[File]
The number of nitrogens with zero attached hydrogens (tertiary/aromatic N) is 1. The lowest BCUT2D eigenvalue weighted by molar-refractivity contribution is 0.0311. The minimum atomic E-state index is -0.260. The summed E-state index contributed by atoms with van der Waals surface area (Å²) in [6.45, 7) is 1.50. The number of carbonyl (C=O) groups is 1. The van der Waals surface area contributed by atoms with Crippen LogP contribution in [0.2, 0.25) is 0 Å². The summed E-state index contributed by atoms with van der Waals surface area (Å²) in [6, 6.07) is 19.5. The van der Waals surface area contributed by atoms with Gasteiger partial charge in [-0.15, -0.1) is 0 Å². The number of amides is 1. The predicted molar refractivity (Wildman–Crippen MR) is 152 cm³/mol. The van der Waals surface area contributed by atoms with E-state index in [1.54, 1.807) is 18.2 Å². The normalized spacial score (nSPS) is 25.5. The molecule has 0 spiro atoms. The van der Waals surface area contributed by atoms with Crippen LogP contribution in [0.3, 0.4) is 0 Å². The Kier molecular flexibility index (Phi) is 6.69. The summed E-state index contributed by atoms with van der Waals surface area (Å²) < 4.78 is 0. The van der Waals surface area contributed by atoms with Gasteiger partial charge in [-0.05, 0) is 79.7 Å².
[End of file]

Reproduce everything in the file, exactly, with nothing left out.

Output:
The number of nitrogens with zero attached hydrogens (tertiary/aromatic N) is 1. The lowest BCUT2D eigenvalue weighted by molar-refractivity contribution is 0.0311. The minimum atomic E-state index is -0.260. The summed E-state index contributed by atoms with van der Waals surface area (Å²) in [6.45, 7) is 1.50. The number of carbonyl (C=O) groups is 1. The van der Waals surface area contributed by atoms with Crippen LogP contribution in [0.2, 0.25) is 0 Å². The summed E-state index contributed by atoms with van der Waals surface area (Å²) in [6, 6.07) is 19.5. The van der Waals surface area contributed by atoms with Gasteiger partial charge in [-0.15, -0.1) is 0 Å². The number of amides is 1. The predicted molar refractivity (Wildman–Crippen MR) is 152 cm³/mol. The van der Waals surface area contributed by atoms with E-state index in [1.54, 1.807) is 18.2 Å². The normalized spacial score (nSPS) is 25.5. The molecule has 0 spiro atoms. The van der Waals surface area contributed by atoms with Crippen LogP contribution in [0.3, 0.4) is 0 Å². The Kier molecular flexibility index (Phi) is 6.69. The summed E-state index contributed by atoms with van der Waals surface area (Å²) < 4.78 is 0. The van der Waals surface area contributed by atoms with Gasteiger partial charge in [-0.05, 0) is 79.7 Å².